Sunday, June 22, 2008
If you've read my blog or reviews, you've probably figured out I'm a fan of Colleen Coble's suspense. They are all so good! Sometimes I wonder when -- if -- I'll be disappointed. Her latest release, Anathema, tops them all.
In Anathema, Colleen brings her fiction to Indiana for the first time, this time in the heart of Parke County and a close-knit Amish community. Here's the quick summary:
After years of running, Hannah Schwatrz has finally built a life for herself--far from the insecure husband who bullied and abused her. Far from the close-knit Amish community who raised her, then shunned her. Still haunted by nightmare memories of her parents' murder and the guilty secret that made her anathema--a true outcast--from her friends and family.
Only love can bring her home again. Love for a child she had feared was lost forever. And love for the peaceful people who shaped her life. But can love heal old wounds . . . or keep the community safe from a deadly danger?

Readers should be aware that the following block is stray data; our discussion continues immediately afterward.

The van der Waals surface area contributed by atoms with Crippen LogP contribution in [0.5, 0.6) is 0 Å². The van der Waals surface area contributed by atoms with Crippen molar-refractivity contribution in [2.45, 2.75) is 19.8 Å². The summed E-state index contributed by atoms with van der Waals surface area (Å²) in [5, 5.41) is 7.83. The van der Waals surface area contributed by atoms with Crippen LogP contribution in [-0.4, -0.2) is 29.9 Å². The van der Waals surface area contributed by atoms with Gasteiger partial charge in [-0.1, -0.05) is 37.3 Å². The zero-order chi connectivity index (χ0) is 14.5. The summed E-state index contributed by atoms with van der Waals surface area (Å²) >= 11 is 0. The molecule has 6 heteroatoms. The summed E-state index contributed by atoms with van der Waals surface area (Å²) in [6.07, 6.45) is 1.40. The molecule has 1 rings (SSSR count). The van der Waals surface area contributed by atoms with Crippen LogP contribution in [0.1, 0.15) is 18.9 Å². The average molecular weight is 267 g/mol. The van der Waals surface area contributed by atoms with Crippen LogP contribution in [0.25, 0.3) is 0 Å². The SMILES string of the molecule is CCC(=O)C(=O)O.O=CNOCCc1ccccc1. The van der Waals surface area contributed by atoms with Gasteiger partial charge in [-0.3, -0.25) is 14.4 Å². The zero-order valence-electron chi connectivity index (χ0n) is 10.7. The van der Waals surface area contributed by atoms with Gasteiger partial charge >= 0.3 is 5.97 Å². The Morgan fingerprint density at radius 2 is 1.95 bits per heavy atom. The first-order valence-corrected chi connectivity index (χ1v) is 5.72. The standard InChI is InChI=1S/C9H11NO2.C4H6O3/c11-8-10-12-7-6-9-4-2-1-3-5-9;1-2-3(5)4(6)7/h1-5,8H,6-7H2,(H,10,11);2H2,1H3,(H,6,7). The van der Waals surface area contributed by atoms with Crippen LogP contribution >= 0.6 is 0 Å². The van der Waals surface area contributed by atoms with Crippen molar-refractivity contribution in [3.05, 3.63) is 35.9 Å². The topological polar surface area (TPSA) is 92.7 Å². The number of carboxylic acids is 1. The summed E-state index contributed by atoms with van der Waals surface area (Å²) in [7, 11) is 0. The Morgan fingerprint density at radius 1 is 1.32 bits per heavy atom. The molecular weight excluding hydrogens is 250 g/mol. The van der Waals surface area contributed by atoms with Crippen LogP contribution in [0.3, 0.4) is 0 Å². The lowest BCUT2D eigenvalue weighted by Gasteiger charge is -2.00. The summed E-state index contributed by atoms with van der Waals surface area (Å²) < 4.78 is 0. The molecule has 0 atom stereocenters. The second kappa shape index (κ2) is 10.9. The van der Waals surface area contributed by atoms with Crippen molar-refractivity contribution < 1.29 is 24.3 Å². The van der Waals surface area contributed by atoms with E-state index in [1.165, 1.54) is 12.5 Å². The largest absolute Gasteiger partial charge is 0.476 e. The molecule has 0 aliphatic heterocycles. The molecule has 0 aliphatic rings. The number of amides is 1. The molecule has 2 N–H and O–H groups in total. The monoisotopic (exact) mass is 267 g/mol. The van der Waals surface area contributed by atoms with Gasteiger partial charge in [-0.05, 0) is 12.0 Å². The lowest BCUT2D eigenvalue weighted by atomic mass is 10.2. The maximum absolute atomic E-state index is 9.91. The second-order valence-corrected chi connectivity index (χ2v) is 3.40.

This book is richly layered with conflict. But it's not all external conflict related to finding the killer and staying alive. Instead, as I've come to expect in Colleen's books, the internal conflict is as compelling -- maybe even stronger -- than the problems plaguing Hannah and Matt.
Hannah is so conflicted about the Amish faith she abandoned and the problems that she created for herself when she left. She has a hard time separating those she controlled from the ones she didn't ask for...and is left paralyzed. She's also running scared from her abusive husband, but he's found the one tool that could drag her back to him -- the idea that her daughter is alive. Could he be telling the truth?
Matt hides a secret from Hannah that can only destroy the relationship they may have. But he doesn't see that he has a choice. He's also torn between duty and the past.
Add in a host of supporting characters, and the texture and twists of the plot form a tangled weave that pulled me through the pages and chapters. I have to admit, I did not fully guess the killer. I was close -- only the person I thought was the killer was the accomplice.